Chris is the oldest and probably the one that I worry about the most, although if you were to ask him, he probably thinks I worry about him the least.  Whether most parents will admit it or not, there is always something special about your first born.  This is the child that you first started having dreams about, thinking about who they would become as they grew up.  Chris will always be my first baby, no matter how old he gets to be.  As an 18 year old, he believes that he is smarter than I could ever possibly be.  And even though I remember thinking like this, it is so hard to sit back and allow your child to make the mistakes that he or she must make to grow into an adult.

Chris has always been a kind, compassionate child.  When he was in kindergarten, his teacher told me that in all her 25 years of teaching, Chris was the most compassionate child she had ever had the pleasure of teaching. This made my heart swell with pride for my little boy.  The teacher told me that there was a little boy in the class that year who was severely handicapped.  The child was confined to a wheelchair and was what we used to call profoundly retarded.  The boy had an aid who went to school with him everyday, and took care of all his needs.  Most of the other children in the class ignored the little boy.  After all, it isn't a lot of fun to play with someone who can't play back when you're five years old.  But Chris didn't ignore this little boy.  He made a point of trying to include him in class activities, would sit by him at lunch, and would spend recess with him.  I was, and still am, proud of my son.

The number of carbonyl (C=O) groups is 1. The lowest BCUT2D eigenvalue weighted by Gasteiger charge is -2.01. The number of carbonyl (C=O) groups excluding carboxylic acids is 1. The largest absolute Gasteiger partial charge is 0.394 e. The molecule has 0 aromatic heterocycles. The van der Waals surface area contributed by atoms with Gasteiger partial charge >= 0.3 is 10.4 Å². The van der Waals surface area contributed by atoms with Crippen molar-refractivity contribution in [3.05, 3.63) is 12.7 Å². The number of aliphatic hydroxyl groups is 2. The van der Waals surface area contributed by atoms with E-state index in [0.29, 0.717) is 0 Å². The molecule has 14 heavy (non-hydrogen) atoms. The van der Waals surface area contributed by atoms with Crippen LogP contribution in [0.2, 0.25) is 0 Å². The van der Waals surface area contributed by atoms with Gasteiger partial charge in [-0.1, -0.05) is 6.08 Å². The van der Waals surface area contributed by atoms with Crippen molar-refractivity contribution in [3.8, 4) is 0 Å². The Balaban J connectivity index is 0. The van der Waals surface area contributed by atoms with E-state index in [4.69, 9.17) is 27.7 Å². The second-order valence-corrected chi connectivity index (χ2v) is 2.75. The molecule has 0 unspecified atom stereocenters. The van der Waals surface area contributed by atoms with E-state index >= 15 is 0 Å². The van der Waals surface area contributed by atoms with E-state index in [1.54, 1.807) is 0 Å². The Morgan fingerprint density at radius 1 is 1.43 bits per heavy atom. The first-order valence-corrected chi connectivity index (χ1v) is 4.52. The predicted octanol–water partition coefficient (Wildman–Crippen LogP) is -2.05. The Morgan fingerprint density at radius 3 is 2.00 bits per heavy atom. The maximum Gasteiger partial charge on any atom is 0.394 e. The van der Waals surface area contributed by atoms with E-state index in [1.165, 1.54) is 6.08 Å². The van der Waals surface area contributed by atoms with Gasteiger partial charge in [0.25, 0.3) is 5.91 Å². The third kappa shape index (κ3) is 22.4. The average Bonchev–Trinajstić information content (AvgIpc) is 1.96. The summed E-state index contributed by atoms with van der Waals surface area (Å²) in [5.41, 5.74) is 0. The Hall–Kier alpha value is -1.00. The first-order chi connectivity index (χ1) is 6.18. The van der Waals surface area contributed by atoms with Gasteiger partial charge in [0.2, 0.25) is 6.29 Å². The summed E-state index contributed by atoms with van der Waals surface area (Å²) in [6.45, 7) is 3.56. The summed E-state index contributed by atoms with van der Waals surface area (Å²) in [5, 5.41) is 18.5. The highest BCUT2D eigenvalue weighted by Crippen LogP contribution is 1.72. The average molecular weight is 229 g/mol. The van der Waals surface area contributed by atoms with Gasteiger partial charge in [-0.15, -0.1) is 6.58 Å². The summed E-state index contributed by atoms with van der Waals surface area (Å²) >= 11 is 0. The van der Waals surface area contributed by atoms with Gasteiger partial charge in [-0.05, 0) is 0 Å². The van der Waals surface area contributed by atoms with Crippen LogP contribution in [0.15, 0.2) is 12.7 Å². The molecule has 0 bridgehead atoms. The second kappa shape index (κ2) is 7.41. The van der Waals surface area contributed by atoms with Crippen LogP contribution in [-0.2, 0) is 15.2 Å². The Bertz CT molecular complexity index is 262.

Chris has always been an incredibly bright boy, and was placed in the gifted program at his school.  He competed on the academic team, and in the fifth grade, he won a citywide geography bee.  Chris was also able to meet President George W. Bush because of a creative writing piece that he completed in the third grade.  But, as time went on, Chris started to have problems in school.  I kept telling the schools and his doctors that he had ADD, but they kept telling me that he was just an active boy.  They were all wrong.

Chris managed to graduate from high school, but his grades weren't good enough to get into a four year college.  We made the decision that he would start out at a community college, get his grades up, and then move on to a four year school.  But the pressures of college and living on his own for the first time proved to be too much for him, and he left school just a couple of months into it.  Right now, Chris is working full time, and is planning on going back to school next year.  We are working with our doctor to get him evaluated for adult ADD, and he has started taking an antidepressant to deal with other issues.  Chris is also starting to realize that I know a little more than he has been willing to give me credit for in the past.  I know that he is going to be able to get a handle on the issues he is dealing with, and will go on to succeed.